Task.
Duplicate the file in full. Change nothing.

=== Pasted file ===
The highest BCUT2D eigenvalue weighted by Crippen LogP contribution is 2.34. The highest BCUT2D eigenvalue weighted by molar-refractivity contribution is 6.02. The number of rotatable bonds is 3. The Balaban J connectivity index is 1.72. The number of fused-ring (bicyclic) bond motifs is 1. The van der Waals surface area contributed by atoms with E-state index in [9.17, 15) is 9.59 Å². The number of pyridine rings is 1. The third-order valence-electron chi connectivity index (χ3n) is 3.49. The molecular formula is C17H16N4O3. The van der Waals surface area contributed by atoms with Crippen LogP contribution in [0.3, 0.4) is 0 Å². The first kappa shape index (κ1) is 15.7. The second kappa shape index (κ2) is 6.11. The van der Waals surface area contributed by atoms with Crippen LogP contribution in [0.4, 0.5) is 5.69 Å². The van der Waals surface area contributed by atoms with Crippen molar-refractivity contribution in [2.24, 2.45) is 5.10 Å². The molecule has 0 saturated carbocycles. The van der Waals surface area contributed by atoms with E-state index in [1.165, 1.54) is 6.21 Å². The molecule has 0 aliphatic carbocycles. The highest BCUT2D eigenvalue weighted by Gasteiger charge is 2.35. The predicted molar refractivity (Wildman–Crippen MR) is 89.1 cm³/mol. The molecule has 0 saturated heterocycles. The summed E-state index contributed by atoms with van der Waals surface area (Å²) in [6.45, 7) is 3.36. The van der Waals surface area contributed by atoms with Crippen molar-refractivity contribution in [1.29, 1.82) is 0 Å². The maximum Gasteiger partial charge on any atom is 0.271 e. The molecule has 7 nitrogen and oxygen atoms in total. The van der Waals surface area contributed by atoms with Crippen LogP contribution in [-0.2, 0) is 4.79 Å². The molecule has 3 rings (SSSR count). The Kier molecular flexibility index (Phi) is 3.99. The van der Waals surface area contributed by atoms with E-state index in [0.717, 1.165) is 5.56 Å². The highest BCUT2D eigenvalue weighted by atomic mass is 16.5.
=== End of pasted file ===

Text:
The highest BCUT2D eigenvalue weighted by Crippen LogP contribution is 2.34. The highest BCUT2D eigenvalue weighted by molar-refractivity contribution is 6.02. The number of rotatable bonds is 3. The Balaban J connectivity index is 1.72. The number of fused-ring (bicyclic) bond motifs is 1. The van der Waals surface area contributed by atoms with E-state index in [9.17, 15) is 9.59 Å². The number of pyridine rings is 1. The third-order valence-electron chi connectivity index (χ3n) is 3.49. The molecular formula is C17H16N4O3. The van der Waals surface area contributed by atoms with Crippen LogP contribution in [0.3, 0.4) is 0 Å². The first kappa shape index (κ1) is 15.7. The second kappa shape index (κ2) is 6.11. The van der Waals surface area contributed by atoms with Crippen LogP contribution in [0.4, 0.5) is 5.69 Å². The van der Waals surface area contributed by atoms with Crippen molar-refractivity contribution in [2.24, 2.45) is 5.10 Å². The molecule has 0 saturated carbocycles. The van der Waals surface area contributed by atoms with E-state index in [1.165, 1.54) is 6.21 Å². The molecule has 0 aliphatic carbocycles. The highest BCUT2D eigenvalue weighted by Gasteiger charge is 2.35. The predicted molar refractivity (Wildman–Crippen MR) is 89.1 cm³/mol. The molecule has 0 saturated heterocycles. The summed E-state index contributed by atoms with van der Waals surface area (Å²) in [6.45, 7) is 3.36. The van der Waals surface area contributed by atoms with Crippen molar-refractivity contribution in [1.29, 1.82) is 0 Å². The maximum Gasteiger partial charge on any atom is 0.271 e. The molecule has 7 nitrogen and oxygen atoms in total. The van der Waals surface area contributed by atoms with Crippen LogP contribution in [-0.2, 0) is 4.79 Å². The molecule has 3 rings (SSSR count). The Kier molecular flexibility index (Phi) is 3.99. The van der Waals surface area contributed by atoms with E-state index in [0.717, 1.165) is 5.56 Å². The highest BCUT2D eigenvalue weighted by atomic mass is 16.5.